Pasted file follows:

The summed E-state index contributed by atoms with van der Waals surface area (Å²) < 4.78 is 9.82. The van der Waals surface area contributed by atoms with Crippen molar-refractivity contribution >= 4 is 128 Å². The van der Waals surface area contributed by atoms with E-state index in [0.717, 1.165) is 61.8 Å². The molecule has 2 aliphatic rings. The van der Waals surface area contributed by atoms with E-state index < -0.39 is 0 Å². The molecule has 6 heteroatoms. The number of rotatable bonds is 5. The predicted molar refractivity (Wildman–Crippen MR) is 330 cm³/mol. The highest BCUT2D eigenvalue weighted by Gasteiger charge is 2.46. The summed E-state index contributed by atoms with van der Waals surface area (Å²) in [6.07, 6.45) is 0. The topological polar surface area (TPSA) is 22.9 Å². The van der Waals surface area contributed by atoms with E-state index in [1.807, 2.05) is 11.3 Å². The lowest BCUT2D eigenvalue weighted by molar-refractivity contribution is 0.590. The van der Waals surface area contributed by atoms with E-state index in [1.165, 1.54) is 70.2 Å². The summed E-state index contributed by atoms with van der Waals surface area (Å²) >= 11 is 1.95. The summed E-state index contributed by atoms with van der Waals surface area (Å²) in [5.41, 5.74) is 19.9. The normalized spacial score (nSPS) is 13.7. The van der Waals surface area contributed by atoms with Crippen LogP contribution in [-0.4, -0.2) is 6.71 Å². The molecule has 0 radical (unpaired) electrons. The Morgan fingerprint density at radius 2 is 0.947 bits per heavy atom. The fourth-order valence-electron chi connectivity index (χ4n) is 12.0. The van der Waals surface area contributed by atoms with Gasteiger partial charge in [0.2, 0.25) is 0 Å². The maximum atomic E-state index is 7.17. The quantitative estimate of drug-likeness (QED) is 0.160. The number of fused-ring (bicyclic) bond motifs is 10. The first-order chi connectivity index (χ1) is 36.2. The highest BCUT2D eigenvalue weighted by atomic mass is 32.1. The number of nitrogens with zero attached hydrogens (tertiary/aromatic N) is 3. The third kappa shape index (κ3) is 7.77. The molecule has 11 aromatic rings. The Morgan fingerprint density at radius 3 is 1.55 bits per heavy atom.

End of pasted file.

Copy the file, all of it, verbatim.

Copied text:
The summed E-state index contributed by atoms with van der Waals surface area (Å²) < 4.78 is 9.82. The van der Waals surface area contributed by atoms with Crippen molar-refractivity contribution >= 4 is 128 Å². The van der Waals surface area contributed by atoms with E-state index in [0.717, 1.165) is 61.8 Å². The molecule has 2 aliphatic rings. The van der Waals surface area contributed by atoms with E-state index < -0.39 is 0 Å². The molecule has 6 heteroatoms. The number of rotatable bonds is 5. The predicted molar refractivity (Wildman–Crippen MR) is 330 cm³/mol. The highest BCUT2D eigenvalue weighted by Gasteiger charge is 2.46. The summed E-state index contributed by atoms with van der Waals surface area (Å²) in [6.07, 6.45) is 0. The topological polar surface area (TPSA) is 22.9 Å². The van der Waals surface area contributed by atoms with E-state index in [1.807, 2.05) is 11.3 Å². The lowest BCUT2D eigenvalue weighted by molar-refractivity contribution is 0.590. The van der Waals surface area contributed by atoms with E-state index in [1.165, 1.54) is 70.2 Å². The summed E-state index contributed by atoms with van der Waals surface area (Å²) >= 11 is 1.95. The summed E-state index contributed by atoms with van der Waals surface area (Å²) in [5.41, 5.74) is 19.9. The normalized spacial score (nSPS) is 13.7. The van der Waals surface area contributed by atoms with Crippen LogP contribution in [-0.4, -0.2) is 6.71 Å². The molecule has 0 radical (unpaired) electrons. The Morgan fingerprint density at radius 2 is 0.947 bits per heavy atom. The fourth-order valence-electron chi connectivity index (χ4n) is 12.0. The van der Waals surface area contributed by atoms with Gasteiger partial charge in [0.2, 0.25) is 0 Å². The maximum atomic E-state index is 7.17. The quantitative estimate of drug-likeness (QED) is 0.160. The number of fused-ring (bicyclic) bond motifs is 10. The first-order chi connectivity index (χ1) is 36.2. The highest BCUT2D eigenvalue weighted by atomic mass is 32.1. The number of nitrogens with zero attached hydrogens (tertiary/aromatic N) is 3. The third kappa shape index (κ3) is 7.77. The molecule has 11 aromatic rings. The Morgan fingerprint density at radius 3 is 1.55 bits per heavy atom.